In just a few years Twitter has established itself as an increasingly important medium for breaking news, but what happens when Twitter itself is the subject of that news, and the story is almost wholly negative?
Last week, users responded with anger on reports that female campaigners and MPs had been subject to abuse and rape threats on Twitter, particularly when Twitter, Inc, was initially slow to respond and then failed to provide any practical solution. YouGov tracked the UK public’s reaction to this news between July 28th and August 5th and discovered that attention given to Twitter, which is defined as those hearing anything good or bad about a brand, doubled in this period (from 12 percent to 24 percent of the UK public).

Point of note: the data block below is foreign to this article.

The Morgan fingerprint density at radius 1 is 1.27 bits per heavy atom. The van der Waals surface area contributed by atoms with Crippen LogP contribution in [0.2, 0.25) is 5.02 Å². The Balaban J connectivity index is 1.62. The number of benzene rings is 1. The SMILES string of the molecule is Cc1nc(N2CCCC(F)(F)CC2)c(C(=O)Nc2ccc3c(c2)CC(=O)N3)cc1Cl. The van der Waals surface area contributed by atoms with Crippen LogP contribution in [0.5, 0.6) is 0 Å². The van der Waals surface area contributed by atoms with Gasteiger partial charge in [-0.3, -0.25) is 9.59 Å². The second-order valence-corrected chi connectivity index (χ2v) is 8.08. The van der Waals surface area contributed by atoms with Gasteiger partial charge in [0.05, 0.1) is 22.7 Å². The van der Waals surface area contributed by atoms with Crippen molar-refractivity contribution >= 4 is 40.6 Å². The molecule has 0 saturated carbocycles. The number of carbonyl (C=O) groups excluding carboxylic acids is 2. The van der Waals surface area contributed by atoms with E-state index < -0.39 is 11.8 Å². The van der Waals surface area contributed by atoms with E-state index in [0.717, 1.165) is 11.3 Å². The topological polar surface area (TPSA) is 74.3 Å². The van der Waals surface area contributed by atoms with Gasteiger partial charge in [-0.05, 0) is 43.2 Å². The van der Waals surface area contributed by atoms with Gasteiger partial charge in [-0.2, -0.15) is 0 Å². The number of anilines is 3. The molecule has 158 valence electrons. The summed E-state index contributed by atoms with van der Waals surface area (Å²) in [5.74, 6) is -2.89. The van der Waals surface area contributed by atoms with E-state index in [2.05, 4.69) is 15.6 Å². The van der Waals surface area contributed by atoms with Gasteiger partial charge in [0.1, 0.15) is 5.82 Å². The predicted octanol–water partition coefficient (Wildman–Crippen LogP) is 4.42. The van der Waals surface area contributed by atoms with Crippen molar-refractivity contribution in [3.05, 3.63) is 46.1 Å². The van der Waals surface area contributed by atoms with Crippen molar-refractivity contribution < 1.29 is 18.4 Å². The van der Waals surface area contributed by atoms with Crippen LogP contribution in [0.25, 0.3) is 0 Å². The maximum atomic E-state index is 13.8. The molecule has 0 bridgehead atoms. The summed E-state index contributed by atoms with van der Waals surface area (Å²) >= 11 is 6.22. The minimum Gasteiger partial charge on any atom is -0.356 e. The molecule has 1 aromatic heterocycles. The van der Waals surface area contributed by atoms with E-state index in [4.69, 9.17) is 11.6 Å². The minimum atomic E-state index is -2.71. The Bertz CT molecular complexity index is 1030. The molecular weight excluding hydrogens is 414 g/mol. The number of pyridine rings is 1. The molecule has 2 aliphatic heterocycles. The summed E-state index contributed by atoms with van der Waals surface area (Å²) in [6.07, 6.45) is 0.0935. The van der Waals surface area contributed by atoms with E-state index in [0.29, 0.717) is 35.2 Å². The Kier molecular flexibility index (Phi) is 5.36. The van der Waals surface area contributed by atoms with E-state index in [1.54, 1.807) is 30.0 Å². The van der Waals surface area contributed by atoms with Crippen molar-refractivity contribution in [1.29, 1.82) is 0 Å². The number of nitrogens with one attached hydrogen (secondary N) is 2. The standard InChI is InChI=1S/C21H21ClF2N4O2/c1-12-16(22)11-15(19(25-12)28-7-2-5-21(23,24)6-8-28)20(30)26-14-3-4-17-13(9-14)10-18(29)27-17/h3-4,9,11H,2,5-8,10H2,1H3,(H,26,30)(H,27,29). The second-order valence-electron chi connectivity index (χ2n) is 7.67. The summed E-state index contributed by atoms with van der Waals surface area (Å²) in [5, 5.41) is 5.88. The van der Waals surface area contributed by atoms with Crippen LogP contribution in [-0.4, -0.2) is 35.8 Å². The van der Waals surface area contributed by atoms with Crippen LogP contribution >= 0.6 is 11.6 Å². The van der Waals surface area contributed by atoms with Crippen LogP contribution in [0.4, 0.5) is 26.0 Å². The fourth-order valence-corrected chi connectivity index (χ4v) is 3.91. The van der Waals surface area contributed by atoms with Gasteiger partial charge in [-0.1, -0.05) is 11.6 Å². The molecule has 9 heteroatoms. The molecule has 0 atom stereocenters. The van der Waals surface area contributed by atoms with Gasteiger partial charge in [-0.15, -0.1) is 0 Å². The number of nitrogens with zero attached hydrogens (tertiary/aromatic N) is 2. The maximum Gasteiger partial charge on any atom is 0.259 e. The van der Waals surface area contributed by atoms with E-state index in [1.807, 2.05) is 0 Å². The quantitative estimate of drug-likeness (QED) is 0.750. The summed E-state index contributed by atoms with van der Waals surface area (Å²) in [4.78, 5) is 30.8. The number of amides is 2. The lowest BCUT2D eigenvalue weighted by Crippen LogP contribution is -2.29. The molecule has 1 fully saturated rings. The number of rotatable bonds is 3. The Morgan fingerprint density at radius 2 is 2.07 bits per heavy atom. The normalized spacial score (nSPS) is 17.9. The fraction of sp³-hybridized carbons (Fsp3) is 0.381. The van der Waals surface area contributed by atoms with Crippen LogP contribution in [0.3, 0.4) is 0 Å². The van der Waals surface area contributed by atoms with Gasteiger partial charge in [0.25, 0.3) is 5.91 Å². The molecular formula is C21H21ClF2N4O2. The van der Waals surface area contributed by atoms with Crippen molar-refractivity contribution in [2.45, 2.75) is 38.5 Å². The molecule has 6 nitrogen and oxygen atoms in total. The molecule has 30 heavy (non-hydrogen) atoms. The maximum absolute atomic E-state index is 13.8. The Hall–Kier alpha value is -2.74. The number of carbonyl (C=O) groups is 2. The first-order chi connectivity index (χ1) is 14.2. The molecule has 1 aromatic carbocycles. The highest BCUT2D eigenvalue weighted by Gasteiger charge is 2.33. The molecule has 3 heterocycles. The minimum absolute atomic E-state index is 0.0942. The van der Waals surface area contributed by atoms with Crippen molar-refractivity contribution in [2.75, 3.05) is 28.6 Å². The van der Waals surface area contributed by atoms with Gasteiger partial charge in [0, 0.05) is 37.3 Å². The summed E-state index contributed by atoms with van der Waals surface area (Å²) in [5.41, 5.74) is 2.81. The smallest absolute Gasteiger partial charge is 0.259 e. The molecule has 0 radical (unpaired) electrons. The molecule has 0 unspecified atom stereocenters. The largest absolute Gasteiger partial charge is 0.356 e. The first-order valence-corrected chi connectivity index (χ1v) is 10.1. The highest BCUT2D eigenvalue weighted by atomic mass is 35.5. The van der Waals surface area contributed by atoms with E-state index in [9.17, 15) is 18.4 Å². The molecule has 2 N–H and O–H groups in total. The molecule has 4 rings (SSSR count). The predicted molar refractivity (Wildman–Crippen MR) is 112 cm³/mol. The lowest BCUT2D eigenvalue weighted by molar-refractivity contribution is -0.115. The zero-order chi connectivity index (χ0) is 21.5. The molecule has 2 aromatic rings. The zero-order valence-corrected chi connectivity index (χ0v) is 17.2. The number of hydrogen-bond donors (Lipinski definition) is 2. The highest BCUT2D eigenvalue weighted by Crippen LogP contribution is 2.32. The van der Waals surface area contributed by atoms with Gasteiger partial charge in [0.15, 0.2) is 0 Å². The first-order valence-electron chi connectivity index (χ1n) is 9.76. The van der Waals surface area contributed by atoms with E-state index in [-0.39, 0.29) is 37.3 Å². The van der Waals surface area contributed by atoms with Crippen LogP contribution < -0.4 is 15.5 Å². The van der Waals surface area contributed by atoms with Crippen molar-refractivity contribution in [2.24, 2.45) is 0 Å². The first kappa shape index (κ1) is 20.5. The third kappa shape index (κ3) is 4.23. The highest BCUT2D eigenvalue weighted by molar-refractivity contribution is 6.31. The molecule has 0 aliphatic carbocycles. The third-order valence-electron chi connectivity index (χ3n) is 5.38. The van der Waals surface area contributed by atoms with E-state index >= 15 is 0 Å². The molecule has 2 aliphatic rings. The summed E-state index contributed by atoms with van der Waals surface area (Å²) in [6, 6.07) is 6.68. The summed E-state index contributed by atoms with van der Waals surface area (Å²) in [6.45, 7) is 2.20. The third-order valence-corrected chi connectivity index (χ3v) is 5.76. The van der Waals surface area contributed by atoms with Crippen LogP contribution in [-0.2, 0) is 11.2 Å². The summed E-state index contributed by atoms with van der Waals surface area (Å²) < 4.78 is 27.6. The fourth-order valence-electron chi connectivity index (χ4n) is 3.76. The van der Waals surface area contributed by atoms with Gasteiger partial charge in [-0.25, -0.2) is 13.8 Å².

However, most of that attention was generally negative, and Twitter’s Buzz score – positive minus negative reactions – fell from +1 percent on July 27th to -17 percent on August 5th.
“This data could be interpreted in differing ways – perception of Twitter in the UK has fallen, but usage appears unaffected,” writes Stephan Shakespeare, founder and global CEO of YouGov. “The impact does not seem to have spread beyond these shores, but what is happening in the UK could be seen as a warning sign if similar rows break out in other countries. A decline in brand perception can be a harbinger for other negative impacts, and I believe Twitter should do everything in its power to keep public opinion onside.”